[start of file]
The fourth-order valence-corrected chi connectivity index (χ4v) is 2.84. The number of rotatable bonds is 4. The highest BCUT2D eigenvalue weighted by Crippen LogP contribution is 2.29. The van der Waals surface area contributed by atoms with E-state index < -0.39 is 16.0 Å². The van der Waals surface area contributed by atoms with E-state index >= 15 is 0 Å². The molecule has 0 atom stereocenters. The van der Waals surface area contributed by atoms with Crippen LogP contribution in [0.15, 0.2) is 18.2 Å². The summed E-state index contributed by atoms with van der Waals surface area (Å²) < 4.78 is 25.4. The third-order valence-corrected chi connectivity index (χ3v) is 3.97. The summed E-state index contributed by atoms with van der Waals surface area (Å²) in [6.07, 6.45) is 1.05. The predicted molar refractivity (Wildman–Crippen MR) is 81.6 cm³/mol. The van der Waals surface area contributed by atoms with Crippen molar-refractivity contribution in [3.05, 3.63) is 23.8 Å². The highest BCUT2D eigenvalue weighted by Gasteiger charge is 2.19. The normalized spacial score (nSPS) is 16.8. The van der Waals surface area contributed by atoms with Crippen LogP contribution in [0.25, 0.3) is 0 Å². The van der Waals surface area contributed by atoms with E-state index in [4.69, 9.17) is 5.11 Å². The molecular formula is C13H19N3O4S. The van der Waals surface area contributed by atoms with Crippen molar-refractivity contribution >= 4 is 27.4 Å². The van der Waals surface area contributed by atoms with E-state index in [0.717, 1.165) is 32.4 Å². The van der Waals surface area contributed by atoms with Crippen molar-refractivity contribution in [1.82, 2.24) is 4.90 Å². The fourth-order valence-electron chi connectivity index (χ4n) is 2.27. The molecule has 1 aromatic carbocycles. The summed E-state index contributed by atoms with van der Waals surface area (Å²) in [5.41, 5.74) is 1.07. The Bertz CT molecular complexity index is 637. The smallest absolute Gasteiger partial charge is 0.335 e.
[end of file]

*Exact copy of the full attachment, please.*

The fourth-order valence-corrected chi connectivity index (χ4v) is 2.84. The number of rotatable bonds is 4. The highest BCUT2D eigenvalue weighted by Crippen LogP contribution is 2.29. The van der Waals surface area contributed by atoms with E-state index < -0.39 is 16.0 Å². The van der Waals surface area contributed by atoms with E-state index >= 15 is 0 Å². The molecule has 0 atom stereocenters. The van der Waals surface area contributed by atoms with Crippen LogP contribution in [0.15, 0.2) is 18.2 Å². The summed E-state index contributed by atoms with van der Waals surface area (Å²) < 4.78 is 25.4. The third-order valence-corrected chi connectivity index (χ3v) is 3.97. The summed E-state index contributed by atoms with van der Waals surface area (Å²) in [6.07, 6.45) is 1.05. The predicted molar refractivity (Wildman–Crippen MR) is 81.6 cm³/mol. The van der Waals surface area contributed by atoms with Crippen molar-refractivity contribution in [3.05, 3.63) is 23.8 Å². The highest BCUT2D eigenvalue weighted by Gasteiger charge is 2.19. The normalized spacial score (nSPS) is 16.8. The van der Waals surface area contributed by atoms with Crippen LogP contribution in [0.25, 0.3) is 0 Å². The van der Waals surface area contributed by atoms with E-state index in [4.69, 9.17) is 5.11 Å². The molecular formula is C13H19N3O4S. The van der Waals surface area contributed by atoms with Crippen molar-refractivity contribution >= 4 is 27.4 Å². The van der Waals surface area contributed by atoms with E-state index in [0.717, 1.165) is 32.4 Å². The van der Waals surface area contributed by atoms with Crippen molar-refractivity contribution in [1.82, 2.24) is 4.90 Å². The fourth-order valence-electron chi connectivity index (χ4n) is 2.27. The molecule has 1 aromatic carbocycles. The summed E-state index contributed by atoms with van der Waals surface area (Å²) in [5.41, 5.74) is 1.07. The Bertz CT molecular complexity index is 637. The smallest absolute Gasteiger partial charge is 0.335 e.